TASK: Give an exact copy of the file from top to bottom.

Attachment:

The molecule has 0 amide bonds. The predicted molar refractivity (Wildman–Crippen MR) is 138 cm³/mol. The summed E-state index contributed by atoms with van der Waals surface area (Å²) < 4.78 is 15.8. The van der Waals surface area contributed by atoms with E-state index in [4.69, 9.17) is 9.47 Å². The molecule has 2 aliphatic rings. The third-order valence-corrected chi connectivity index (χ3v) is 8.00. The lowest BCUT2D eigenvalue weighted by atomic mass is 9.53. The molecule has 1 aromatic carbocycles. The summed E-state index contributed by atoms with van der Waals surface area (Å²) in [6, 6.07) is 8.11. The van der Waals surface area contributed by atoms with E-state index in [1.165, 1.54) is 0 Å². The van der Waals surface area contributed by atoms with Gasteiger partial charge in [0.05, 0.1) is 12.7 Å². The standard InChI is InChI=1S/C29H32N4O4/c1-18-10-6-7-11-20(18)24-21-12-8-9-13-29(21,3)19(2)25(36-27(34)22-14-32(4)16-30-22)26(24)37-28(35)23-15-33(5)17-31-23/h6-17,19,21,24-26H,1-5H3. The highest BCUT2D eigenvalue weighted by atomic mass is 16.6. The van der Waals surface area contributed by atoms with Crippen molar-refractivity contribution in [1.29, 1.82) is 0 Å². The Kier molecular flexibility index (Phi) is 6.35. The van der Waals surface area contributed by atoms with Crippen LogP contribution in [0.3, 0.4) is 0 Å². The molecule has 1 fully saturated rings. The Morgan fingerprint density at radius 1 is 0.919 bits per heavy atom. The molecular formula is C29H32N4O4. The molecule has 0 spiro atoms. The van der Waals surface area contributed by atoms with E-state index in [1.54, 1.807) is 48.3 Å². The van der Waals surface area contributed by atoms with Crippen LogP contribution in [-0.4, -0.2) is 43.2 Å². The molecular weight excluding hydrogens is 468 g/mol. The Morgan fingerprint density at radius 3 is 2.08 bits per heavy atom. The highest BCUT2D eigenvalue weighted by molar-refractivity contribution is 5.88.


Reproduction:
The molecule has 0 amide bonds. The predicted molar refractivity (Wildman–Crippen MR) is 138 cm³/mol. The summed E-state index contributed by atoms with van der Waals surface area (Å²) < 4.78 is 15.8. The van der Waals surface area contributed by atoms with E-state index in [4.69, 9.17) is 9.47 Å². The molecule has 2 aliphatic rings. The third-order valence-corrected chi connectivity index (χ3v) is 8.00. The lowest BCUT2D eigenvalue weighted by atomic mass is 9.53. The molecule has 1 aromatic carbocycles. The summed E-state index contributed by atoms with van der Waals surface area (Å²) in [6, 6.07) is 8.11. The van der Waals surface area contributed by atoms with E-state index in [1.165, 1.54) is 0 Å². The van der Waals surface area contributed by atoms with Gasteiger partial charge in [0.05, 0.1) is 12.7 Å². The standard InChI is InChI=1S/C29H32N4O4/c1-18-10-6-7-11-20(18)24-21-12-8-9-13-29(21,3)19(2)25(36-27(34)22-14-32(4)16-30-22)26(24)37-28(35)23-15-33(5)17-31-23/h6-17,19,21,24-26H,1-5H3. The highest BCUT2D eigenvalue weighted by atomic mass is 16.6. The van der Waals surface area contributed by atoms with Crippen molar-refractivity contribution in [1.29, 1.82) is 0 Å². The Kier molecular flexibility index (Phi) is 6.35. The van der Waals surface area contributed by atoms with Crippen LogP contribution in [0.3, 0.4) is 0 Å². The molecule has 1 fully saturated rings. The Morgan fingerprint density at radius 1 is 0.919 bits per heavy atom. The molecular formula is C29H32N4O4. The molecule has 0 spiro atoms. The van der Waals surface area contributed by atoms with E-state index in [1.54, 1.807) is 48.3 Å². The van der Waals surface area contributed by atoms with Crippen LogP contribution in [-0.4, -0.2) is 43.2 Å². The molecular weight excluding hydrogens is 468 g/mol. The Morgan fingerprint density at radius 3 is 2.08 bits per heavy atom. The highest BCUT2D eigenvalue weighted by molar-refractivity contribution is 5.88.